How to decide if InMail® is worth it

Jeff Molander

Sales communication coach & Managing Partner, Communications Edge Inc.

Trainer to brands like:

Do you:

1) have a response rate less than 40%?

2) Need appointments, calls or demos in the near term---more than anything else?

3) use a one-message approach to clients already happy with the status quo?​

In these cases, InMail may not be the best starting point.

** We recommend using it as a "last resort" when all else fails to produce a response.

** We ALSO recommend Canadian sellers use it as a work-around to the very unclear Canadian Anti Spam Legislation.

Make sure you're asking yourself these questions when deciding to invest in LinkedIn Sales Navigator or buying more InMail messages in general.

What is InMail®?

As of today, InMail comes in 2 flavors. Sponsored and regular, old-fashioned InMail. For our purposes (as sellers) We will not discuss Sponsored InMail as it's really a marketing (mass) tool.

InMail is LinkedIn's way of allowing sellers to break its rules—by paying them.

It is against LinkedIn's Terms & Conditions to request a connection with prospects you don't already know. Beware: You can be restricted or banned by LinkedIn for requesting connections with prospects you don’t know.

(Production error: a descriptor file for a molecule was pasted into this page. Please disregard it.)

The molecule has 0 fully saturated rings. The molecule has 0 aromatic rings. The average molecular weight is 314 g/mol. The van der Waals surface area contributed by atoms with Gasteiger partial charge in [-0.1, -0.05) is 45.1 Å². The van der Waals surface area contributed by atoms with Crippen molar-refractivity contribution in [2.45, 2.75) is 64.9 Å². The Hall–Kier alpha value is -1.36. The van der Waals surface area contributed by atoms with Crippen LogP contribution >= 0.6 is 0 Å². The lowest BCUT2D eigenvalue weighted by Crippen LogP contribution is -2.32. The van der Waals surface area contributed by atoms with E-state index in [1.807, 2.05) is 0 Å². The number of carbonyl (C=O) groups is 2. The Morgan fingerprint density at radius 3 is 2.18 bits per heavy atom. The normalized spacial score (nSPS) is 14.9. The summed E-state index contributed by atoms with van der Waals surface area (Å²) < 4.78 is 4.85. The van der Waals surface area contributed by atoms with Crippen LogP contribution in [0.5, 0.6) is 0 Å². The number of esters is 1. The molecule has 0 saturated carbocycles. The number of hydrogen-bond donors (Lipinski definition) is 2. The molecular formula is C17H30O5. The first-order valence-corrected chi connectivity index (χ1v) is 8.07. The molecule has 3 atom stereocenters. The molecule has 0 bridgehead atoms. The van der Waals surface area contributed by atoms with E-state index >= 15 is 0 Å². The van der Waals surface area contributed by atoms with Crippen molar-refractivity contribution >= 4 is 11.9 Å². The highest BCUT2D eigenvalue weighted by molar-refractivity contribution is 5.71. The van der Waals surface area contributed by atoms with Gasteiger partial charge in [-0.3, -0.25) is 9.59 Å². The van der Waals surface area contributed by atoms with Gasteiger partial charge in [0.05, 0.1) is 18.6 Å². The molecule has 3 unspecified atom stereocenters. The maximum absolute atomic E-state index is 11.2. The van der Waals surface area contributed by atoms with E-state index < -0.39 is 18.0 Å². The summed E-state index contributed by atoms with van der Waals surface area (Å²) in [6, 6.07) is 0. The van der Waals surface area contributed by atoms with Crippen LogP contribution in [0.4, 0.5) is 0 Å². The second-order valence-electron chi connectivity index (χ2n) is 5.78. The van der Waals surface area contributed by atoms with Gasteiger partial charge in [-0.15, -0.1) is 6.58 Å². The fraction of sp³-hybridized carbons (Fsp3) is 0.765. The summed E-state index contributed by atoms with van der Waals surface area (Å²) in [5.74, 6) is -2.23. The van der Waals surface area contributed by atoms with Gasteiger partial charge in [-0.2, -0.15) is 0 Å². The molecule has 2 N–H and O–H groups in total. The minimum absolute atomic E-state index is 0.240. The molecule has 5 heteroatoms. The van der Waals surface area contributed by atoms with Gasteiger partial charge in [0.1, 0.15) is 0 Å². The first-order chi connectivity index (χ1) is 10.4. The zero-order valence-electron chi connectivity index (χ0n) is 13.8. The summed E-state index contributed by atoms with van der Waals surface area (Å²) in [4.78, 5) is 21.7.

That's why LinkedIn gives us InMail. This is a “legal” way to reach prospects and attempt to woo them.

#1 What is your current response rate?

Do you have an email response rate less than 40%? Most reps do. InMail may not be the best starting point for making contact if so. Because InMail is an expensive game.

Don't have confidence in your ability to use email to earn leads? Be careful with InMail.

When using InMail you cannot be average. You must be exceptional at messaging. Or you'll go broke!

Prospecting is a numbers game. So is InMail. Your ROI will be determined by one factor: Ability to get at least half of your prospects to respond. This allows you to recover the cost of that InMail—and re-invest it.

Currently, with InMail, you:

  • receive one InMail credit back for each message receiving a positive or negative response;
  • have 90 days to earn that response; (get the credit back)
  • are able to re-use the money (credit) invested again … and again and again

You will gain a credit every time a recipient marks your message “Not Interested.” LinkedIn counts that (and all negative responses) as a response.

However, you are risk of being banned from using InMail if marked “Not Interested” too often.

Remember: Every time you fail to get a reply your money is wasted—gone. 

Bottom line: Prospecting on LinkedIn with InMail demands above average response rates.

#2: Are near-term appointments your biggest priority?

We all need appointments set right away, of course. But the math outlined above is why cold-calling and standard email may be a better option. InMail may not be smart if you need near-term buyers who are ready to meet with you today.

In other words, think twice about InMail if you need replies that ask for demos or appointments now, more than anything else.